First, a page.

Federal regulators are urging financial institutions to “work constructively” with borrowers affected by the coronavirus outbreak.
In a joint statement, six regulatory bodies – the Federal Reserve, the Federal Deposit Insurance Corporation, the Consumer Financial Protection Bureau, the National Credit Union Administration, the Office of the Comptroller of the Currency, and the Conference of State Bank Supervisors – urged financial institutions to help customers in areas affected by the outbreak.
“The agencies recognize the potential impact of the coronavirus on the customers, members, and operations of many financial institutions and will provide appropriate regulatory assistance to affected institutions subject to their supervision,” the agencies said.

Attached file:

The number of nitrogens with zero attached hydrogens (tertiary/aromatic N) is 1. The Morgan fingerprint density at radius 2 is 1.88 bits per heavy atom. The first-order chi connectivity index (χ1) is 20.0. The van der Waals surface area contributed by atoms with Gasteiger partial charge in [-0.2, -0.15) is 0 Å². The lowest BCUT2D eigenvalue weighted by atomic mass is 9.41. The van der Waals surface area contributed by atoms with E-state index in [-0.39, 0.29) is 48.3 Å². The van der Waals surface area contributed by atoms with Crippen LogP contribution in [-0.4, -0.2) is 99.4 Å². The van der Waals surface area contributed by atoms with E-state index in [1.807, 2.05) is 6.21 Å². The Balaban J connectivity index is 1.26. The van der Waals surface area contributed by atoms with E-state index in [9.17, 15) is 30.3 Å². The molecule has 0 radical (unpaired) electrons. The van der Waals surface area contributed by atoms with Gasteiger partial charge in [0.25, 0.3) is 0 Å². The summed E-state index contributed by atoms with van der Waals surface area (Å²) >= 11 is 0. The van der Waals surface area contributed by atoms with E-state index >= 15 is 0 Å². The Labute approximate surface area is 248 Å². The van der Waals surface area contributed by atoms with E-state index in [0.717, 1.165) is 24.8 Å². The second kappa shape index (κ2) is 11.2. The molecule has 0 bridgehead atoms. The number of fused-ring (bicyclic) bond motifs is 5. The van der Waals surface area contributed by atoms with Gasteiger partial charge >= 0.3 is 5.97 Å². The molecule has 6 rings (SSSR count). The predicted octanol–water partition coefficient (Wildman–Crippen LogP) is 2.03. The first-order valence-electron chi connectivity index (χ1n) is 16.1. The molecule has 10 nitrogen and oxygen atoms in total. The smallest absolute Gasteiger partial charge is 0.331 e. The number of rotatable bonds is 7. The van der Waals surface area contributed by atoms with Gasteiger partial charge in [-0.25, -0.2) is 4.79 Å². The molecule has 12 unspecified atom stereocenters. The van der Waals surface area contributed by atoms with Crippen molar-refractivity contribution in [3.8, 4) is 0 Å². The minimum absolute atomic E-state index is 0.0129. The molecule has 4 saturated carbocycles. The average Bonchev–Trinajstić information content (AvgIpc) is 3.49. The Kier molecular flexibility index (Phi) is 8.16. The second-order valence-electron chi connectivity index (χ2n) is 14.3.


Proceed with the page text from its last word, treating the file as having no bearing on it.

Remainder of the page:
The regulators said that they would stand behind any reasonable measures financial institutions took to help affected borrowers.
“Prudent efforts that are consistent with safe and sound lending practices should not be subject to examiner criticism,” they said.
The regulators did not specify what measures they expected banks to take – although in the wake of many natural disasters like hurricanes and earthquakes, many lenders offer a period of forbearance to allow borrowers more time to make payments.
Other countries are also making financial allowances for the outbreak. Italy, which has instituted travel restrictions and a nationwide ban on public gatherings to combat the coronavirus outbreak, has announced that mortgage payments will be suspended across the country, according to a BBC report.